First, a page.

Acne is a common pediatric problem. It is most often seen in adolescents, and can cause symptoms that are felt both physically and emotionally, in some cases having a profound psychological impact contributing to low self-esteem, depression, and anxiety. Many parents struggle to help their teens with acne, how to prevent it, and how to deal with the seemingly inevitable breakouts.
What Causes Acne In Teens?
Most cases of acne in teenagers are caused by overly active oil glands in the dermal layers of the skin. This causes a buildup of oil, as well as dead skin cells and bacteria. As the buildup continues, it leads to inflammation in the dermis, which manifests as swelling, redness and pustules in the affected pores.
Acne is more prevalent in teens because of the high hormone production during puberty which stimulates the oil glands in the skin. Genetics can also play a factor in a teenager’s likelihood of suffering from acne. If either parent struggled with acne in adolescence, your child will be more likely to have it, too. Acne can wax and wane throughout adolescence, only finally clearing up when puberty ends.
Is There A Way To Prevent Acne?
Unfortunately, there is no 100% effective method for preventing acne. However, some of the following tips might help reduce the severity, frequency, and the number of breakouts:
Washing Your Skin
Washing your skin is by far the most important thing a teen can do to help prevent acne. Not only does it help remove excess surface oils and dead skin cells, but thoroughly washing your skin can help unclog the pores. Just keep in mind that washing your skin too much can potentially damage the upper layers of the dermis, which causes the skin to be too dry. Excessive washing can also irritate any acne that’s already there. And be careful not to rub too vigorously with a towel after washing. Vigorous rubbing can clog pores. Patting the skin dry is best.
Washing Thoroughly After Exercise
Teen athletes are increasingly prone to acne. This is because sweat can clog pores and make any existing or developing acne worse. Also, heavy wet clothing rubbing against the skin can induce acne. Teens should change out of workout clothes and shower promptly after finishing exercise.
Avoid Overly Tight Clothing
Acne is more likely to develop on the chest or back from frequently wearing tight clothes. As the fabric rubs on the exposed skin it can irritate and trap sweat, which can further clog pores.
Careful Use Of Skin Lotions
Many teens use skin products, such as lotions or makeup, which can potentially clog the pores, or irritate existing acne. It’s best to look for skincare products that are non-comedogenic or non-acnegenic, which means that they are less likely to cause acne.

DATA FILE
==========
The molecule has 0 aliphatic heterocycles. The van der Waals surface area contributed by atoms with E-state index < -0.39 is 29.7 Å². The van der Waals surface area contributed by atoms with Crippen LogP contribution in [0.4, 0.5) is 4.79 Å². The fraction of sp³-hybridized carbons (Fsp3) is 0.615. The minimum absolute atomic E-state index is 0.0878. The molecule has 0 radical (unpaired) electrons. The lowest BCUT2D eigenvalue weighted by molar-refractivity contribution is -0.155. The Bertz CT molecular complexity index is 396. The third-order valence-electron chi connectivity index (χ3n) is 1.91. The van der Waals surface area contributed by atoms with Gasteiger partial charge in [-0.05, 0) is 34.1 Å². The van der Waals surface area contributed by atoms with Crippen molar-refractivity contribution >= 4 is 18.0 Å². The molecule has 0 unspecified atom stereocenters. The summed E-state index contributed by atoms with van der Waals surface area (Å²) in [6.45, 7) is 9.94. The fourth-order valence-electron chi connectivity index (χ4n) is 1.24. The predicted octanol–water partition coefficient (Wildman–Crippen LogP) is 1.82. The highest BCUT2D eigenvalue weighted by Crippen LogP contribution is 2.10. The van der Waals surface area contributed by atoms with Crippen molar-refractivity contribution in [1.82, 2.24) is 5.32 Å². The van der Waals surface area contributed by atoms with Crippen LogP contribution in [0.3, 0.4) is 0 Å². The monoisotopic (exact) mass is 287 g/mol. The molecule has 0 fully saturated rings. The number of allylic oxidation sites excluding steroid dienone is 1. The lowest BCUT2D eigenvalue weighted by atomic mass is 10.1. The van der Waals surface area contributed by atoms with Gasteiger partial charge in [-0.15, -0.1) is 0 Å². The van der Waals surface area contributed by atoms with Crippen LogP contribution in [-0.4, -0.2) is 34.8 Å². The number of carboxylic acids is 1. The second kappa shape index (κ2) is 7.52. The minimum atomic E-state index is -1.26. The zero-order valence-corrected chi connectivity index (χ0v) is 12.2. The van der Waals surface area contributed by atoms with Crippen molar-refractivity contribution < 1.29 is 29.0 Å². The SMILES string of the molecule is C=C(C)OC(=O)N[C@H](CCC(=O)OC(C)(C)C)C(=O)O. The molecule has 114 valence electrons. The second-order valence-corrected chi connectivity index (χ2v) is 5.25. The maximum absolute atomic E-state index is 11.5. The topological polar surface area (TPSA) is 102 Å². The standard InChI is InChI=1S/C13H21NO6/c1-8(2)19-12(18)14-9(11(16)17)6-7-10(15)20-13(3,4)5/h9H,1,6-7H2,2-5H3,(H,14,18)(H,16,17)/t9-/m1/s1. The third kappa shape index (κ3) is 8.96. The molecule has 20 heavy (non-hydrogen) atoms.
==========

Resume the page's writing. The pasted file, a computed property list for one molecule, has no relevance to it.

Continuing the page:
Carefully Apply Hair Products
Hair products like hair spray and styling gel, can also clog pores and irritate the dermis. When using them you want to try to keep them away from your face as much as possible. A lot of hair products contain oils that can make acne worse.
What Is The Best Way To Treat Acne?
There are many OTC (over-the-counter) skincare products that can help clear pores and treat minor acne flare-ups. Though useful, many products designed to treat acne may dry or irritate skin. As with all medication treatments, the goal of acne therapy is to strike a balance between the beneficial and harmful effects – more good effects without suffering too many bad ones is desirable.
The most effective and popular OTC acne-fighting products especially for treating closed comedones (pimples and pustules) have active ingredients that include benzoyl peroxide, clindamycin, or salicylic acid. These compounds can help dry up acne while helping to clear away the oils that clog pores.
The retinoid creams – Retin A or Differin for example – can be very effective at treating open comedones such as black heads.
If your teen is having problems finding the right OTC acne products, you should consult their pediatrician. Your child’s primary physician might be able to prescribe special gels or creams, oral medications, or a combination of both.
Is It OK To Pop A Pimple?
The simple answer is “no”. You should avoid squeezing an inflamed pimple as it can actually push infected material and pus deeper into the dermal layers of the skin. This can lead to more swelling and redness and even scarring, which can be permanent.
Prescription Acne Medications
Your child’s pediatrician can provide prescription acne medication. This usually requires an in-person visit to examine the skin for severity and type of acne (How widespread is the acne? Does it involve just the face, or has it spread to the shoulders, chest, and back? Are there just pimples or other features such as pustules, blackheads, scars, or red areas?)
The doctor will also want to know about lifestyle factors such as diet, work, participation in sports and the use of skin or hair-care products.
For severe acne conditions, your pediatrician can refer your child to a dermatologist for advanced care.
As with any other condition, eating a healthy diet, getting plenty of sleep, exercising regularly, and maintaining good hygiene promote healthy skin. Call or contact your pediatrician if you have questions about your child’s acne.